With thousands armed Russian troops occupying the peninsula, an overwhelming majority of Crimeans voted on Sunday to secede from Ukraine and join Russia, resolutely carrying out a public referendum that Western leaders had declared illegal and vowed to punish with economic sanctions. Exit polls showed more than 93 percent of voters favored secession. With the voting complete, Mr. Putin, who had stalled on the question of annexation by saying he wanted to hear the Crimean public proclaim its will, is now under pressure to make a decision. Unrest continued to swirl in eastern Ukraine as well, where Russian troops have massed along the border, raising fears of a new military incursion into mainland Ukraine. The United States and the European nations have almost universally denounced the referendum as illegal under international law, unconstitutional under Ukrainian law and carried out, as the White House noted in a statement on Sunday, under “threats of violence and intimidation from a Russian military intervention.” The statement characterized Russia’s actions as “dangerous and destabilizing.” In exit interviews at the polls, many voters expressed joy at the prospect of leaving Ukraine and absolute faith that Mr. Putin would make the transition smooth, issuing new passports, paying pensions and providing other benefits.
A group of nearly 200 Catholic employers filed a new lawsuit in Oklahoma against the federal government Wednesday, hoping to stop parts of the federal health care law that force them to provide insurance that covers contraceptives. The recently formed Catholic Benefits Association takes issue with a compromise in the Affordable Health Care Act offered by the Obama administration that attempted to create a buffer for religiously affiliated hospitals, universities and social service groups that oppose birth control. The law requires insurers or the health plan’s outside administrator to pay for birth control coverage and creates a way to reimburse them. The association says that still forces Roman Catholic employers to violate church teachings. Churches and other houses of worship are exempt from the birth control requirement, but affiliated institutions that serve the general public are not. That includes charitable organizations, universities and hospitals. The Catholic groups want a judge to temporarily block the law, saying the federal government’s definition of a “religious employer” is too narrowly interpreted as a house of worship.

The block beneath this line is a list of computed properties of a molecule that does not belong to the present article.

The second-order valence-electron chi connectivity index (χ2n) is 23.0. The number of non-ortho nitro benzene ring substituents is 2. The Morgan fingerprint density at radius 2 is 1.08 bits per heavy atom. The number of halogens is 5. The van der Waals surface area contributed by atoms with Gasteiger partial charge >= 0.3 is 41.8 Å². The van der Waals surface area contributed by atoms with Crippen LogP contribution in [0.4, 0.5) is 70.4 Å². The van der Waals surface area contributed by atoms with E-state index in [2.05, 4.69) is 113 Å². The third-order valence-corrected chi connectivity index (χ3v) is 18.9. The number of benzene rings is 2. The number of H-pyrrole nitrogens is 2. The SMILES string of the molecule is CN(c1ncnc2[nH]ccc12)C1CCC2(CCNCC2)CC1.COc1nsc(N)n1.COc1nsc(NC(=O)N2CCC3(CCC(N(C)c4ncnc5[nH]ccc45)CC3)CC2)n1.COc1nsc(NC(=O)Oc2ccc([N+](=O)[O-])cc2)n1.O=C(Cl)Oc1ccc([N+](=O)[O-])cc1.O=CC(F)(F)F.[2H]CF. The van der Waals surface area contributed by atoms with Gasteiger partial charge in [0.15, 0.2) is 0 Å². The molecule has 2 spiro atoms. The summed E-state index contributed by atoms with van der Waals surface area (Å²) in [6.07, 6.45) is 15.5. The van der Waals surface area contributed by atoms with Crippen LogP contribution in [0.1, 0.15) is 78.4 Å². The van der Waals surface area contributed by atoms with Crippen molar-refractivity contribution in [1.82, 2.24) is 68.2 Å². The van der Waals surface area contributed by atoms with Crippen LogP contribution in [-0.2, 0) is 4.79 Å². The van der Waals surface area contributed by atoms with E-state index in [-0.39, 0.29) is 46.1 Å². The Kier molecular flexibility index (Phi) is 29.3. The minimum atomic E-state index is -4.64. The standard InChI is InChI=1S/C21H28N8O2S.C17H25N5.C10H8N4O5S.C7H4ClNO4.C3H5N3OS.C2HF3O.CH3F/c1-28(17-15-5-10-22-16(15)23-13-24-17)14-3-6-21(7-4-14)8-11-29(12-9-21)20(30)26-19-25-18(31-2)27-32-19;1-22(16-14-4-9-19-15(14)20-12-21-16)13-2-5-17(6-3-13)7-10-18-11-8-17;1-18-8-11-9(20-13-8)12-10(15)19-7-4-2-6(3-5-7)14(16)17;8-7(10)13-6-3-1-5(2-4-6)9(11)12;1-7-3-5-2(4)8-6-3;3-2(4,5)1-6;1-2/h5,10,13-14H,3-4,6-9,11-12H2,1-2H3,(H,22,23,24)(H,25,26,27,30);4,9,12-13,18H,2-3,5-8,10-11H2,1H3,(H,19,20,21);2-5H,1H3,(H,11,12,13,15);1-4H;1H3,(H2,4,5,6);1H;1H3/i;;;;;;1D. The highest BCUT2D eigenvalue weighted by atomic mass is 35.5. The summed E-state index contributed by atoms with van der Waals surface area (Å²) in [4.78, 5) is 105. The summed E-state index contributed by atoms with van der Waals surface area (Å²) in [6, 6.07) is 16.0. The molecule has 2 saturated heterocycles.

Boston’s Irish-American mayor skipped the city’s St. Patrick’s Day parade on Sunday after failing to hammer out a deal with organizers to allow a group of gay and lesbian activists to march openly. Mayor Marty Walsh had tried to negotiate a deal with organizers to allow members of MassEquality, one of Massachusetts’ largest gay activist groups, to join the parade. He said, “As mayor of the city of Boston, I have to do my best to ensure that all Bostonians are free to participate fully in the civic life of our city. Unfortunately, this year, the parties were not able to come to an understanding that would have made that possible.” Parade organizers argue that to do so would conflict with their Roman Catholic heritage. New York Mayor Bill de Blasio also plans to boycott his city’s parade, scheduled for Monday, in protest.
An Illinois congressman on Thursday introduced a bill aimed at promoting transparency at the Supreme Court and the federal judiciary as well as in the executive and legislative branches. The Transparency in Government Act would require the high court to provide live streaming of the audio of Supreme Court oral arguments. If the bill becomes law, all federal judges’ financial disclosure forms would have to be posted online in a searchable and downloadable format. Introduced by Rep. Mike Quigley, D-Ill., the bill also calls for a study by the General Accountability Office and the Judicial Conference of the possible effects of allowing live video access to the Supreme Court, “including the effect on costs, and on the atmosphere of such arguments.” Provisions affecting the other branches would increase reporting of gifts, earmarks and foreign travel by members of Congress, improve lobbyist disclosure, strengthen the Freedom of Information Act and improve access to visitor logs of executive branch officials. The high court’s own reluctance to allow live streaming of arguments may have increased in recent weeks, following a Feb. 26 incident in which a spectator interrupted an oral argument to protest the Citizens United decision. The outburst was deleted from the audio the court currently releases on a delayed basis.